- Nation: United States
- Laid Down: June 25, 1853
- Launched: August 26, 1854
- Commissioned: July 28, 1855, Captain Charles Bell, commanding
- Decommissioned: February 4, 1955
- Fate: Preserved as a museum ship at Baltimore, MD
- Ship Type: Sloop of War
- Displacement: 1,400 tons
- Length: 179 feet
- Beam: 41 feet
- Draft: 21 feet
- Complement: 250-300
- 16 x VIII-inch shell guns
- 4 x 32-pounder guns
- 2 x X-inch pivot mounted shell guns
- 16 x VIII-inch shell guns
- 4 x 32-pounder guns
- 1 x 30-pounder pivot mounted Parrott Rifle (bow)
- 1 x 20-pounder pivot mounted Parrott Rifle (stern)
Built in 1854, to replace the frigate Constellation (1797), the 22-gun sloop of war was commissioned on July 28, 1855, with Captain Charles Bell in command. Ordered to join the Mediterranean Squadron, Constellation quickly proved to be a fast ship and earned praise from the Austrian government after rescuing a barque in distress. Returning to American waters in 1858, Constellation patrolled the sea lanes around Cuba before being decommissioned at Boston later that year.
US African Squadron:
In 1859, Constellation sailed as the flagship of the US African Squadron. Charged with stopping the illegal slave trade off the West African coast, Constellation and the seven other ships of the squadron captured fourteen slavers, freeing close to 4,000 slaves. In December 1859, Constellation took the brig Delicia. Though no slaves were on board, the ship was fitted out as a slaver. The following September, the slaver Cora was captured with 705 slaves on board. While the squadron was carrying out its mission, the situation at home was deteriorating as the nation sunk into Civil War.
On May 21, 1861, Constellation took the Charleston-registered slaver Triton. As Confederate forces had opened fired on Fort Sumter the month before, Triton became one of the Union Navy's first captures of the war. Recalled with the rest of the squadron for Civil War duty, Constellation arrived at Portsmouth, NH in late 1861. Refitted, the ship was dispatched to the Mediterranean Sea to protect American commerce. This assignment was largely the result of Constellation's lack of a steam engine and deep draft which made it unsuited for blockading the Southern coast.
Arriving in the Mediterranean, Constellation aided in blockading the Confederate raider Sumter at Gibraltar. For the next two years the ship patrolled the Mediterranean, before receiving orders to sail for the Gulf of Mexico. Arriving off Mobile in late 1864, the ship was inspected by Adm. David G. Farragut. Unable to use a ship of its type, and with the crew's enlistments about to expire, Farragut ordered the ship to sail for Norfolk. Entering port around the New Year, Constellation paid off its crew and was used as a receiving ship for the remainder of the war.
US Naval Academy:
After five years of inactivity, Constellation was converted for use a training ship in 1870. Assigned to the US Naval Academy, the ship served as a floating classroom each summer as midshipmen were embarked for their annual training cruise. Generally sailing along the coast of New England, these cruises provided an opportunity for younger midshipmen to literally learn the ropes, while their older comrades were examined in their seamanship skills. So many future naval leaders received their initial sea training aboard Constellation that the ship received the moniker "The Cradle of Admirals."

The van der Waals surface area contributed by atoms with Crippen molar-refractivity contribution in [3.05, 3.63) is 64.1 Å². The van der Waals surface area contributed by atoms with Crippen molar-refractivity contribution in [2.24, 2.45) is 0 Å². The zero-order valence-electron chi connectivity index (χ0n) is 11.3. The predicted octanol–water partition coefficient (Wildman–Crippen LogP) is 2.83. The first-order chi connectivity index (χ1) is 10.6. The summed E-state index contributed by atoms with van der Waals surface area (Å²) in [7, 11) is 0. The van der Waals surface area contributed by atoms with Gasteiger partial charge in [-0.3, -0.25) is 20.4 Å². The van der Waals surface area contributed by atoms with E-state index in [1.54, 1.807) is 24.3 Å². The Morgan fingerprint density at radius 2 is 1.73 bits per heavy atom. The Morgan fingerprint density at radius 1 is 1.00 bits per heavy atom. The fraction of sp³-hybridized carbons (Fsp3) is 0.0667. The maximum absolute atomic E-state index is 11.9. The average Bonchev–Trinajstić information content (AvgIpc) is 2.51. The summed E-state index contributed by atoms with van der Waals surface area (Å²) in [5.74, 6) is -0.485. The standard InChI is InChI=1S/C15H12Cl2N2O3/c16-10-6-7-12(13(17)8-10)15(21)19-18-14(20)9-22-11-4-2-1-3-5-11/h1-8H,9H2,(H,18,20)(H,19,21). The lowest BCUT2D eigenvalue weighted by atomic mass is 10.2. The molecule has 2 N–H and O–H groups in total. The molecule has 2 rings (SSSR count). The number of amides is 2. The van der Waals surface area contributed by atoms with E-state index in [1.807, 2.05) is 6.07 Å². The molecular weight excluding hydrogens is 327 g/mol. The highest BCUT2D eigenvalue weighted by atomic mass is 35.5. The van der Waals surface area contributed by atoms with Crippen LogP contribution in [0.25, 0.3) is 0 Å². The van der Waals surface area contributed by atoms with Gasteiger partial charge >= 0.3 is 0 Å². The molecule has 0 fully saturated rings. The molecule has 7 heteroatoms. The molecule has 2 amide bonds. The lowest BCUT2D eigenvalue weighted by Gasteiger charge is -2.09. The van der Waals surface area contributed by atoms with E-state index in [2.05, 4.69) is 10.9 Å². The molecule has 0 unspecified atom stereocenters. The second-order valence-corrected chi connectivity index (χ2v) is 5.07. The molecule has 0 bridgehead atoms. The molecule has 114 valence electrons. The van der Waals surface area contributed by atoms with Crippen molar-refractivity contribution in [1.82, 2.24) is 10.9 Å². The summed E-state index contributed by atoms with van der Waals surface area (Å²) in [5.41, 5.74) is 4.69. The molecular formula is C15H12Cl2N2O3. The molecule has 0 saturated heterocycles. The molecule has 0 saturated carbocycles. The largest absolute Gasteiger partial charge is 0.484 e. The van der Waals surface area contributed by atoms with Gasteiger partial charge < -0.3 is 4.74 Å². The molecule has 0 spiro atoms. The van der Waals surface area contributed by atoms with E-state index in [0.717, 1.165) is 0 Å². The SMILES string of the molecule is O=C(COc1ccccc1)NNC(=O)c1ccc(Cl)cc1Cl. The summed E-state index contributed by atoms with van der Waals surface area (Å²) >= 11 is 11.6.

Naval Training Station - Newport:
In 1894, Constellation was moved to Naval Training Station, Newport, RI for use as a stationary training ship for enlisted personnel. This move was largely due the Naval Academy's desire to emphasize steam engineering over sail training. While at Newport, all new naval recruits spent time aboard the ship learning practical seamanship, elementary navigation, and sail handling. Constellation spent much of the next thirty years in this role.
World War II and Preservation:
With the outbreak of World War II, Constellation was given new life. Initially serving as the relief flagship of the US Atlantic Fleet, Constellation became the flagship in early 1942. For the first six months of that year, the Commander-in-Chief of the Atlantic Fleet, Admiral Royal E. Ingersoll, commanded the US Navy's war against the German Kriegsmarine from the ship's eighty-eight year-old decks. In the summer of 1942, the ship reverted to its reserve role when Ingersoll transferred his flag to USS Vixen.
With the end of the war, Constellation was towed to Boston where it was docked next to its older cousin, USS Constitution. In 1955, the sloop was brought to Baltimore as a museum ship under the mistaken belief that it was its predecessor, the 1797 frigate Constellation. Over the next four decades, the 1854 sloop of war was "restored" to look like the older ship. In the early 1990s, a US Navy research team led by Dana Wegner conclusively proved the ship's true identity. Beginning in 1996, Constellation underwent a massive structural restoration which returned the ship to its original appearance. On July 2, 1999, the ship docked at Pier 1 in Baltimore's Inner Harbor and is currently open to the public as a museum. In 2004, as part of the ship's 150th anniversary celebration, Constellation made a triumphant voyage to the US Naval Academy, docking in Annapolis for the first time in over a century.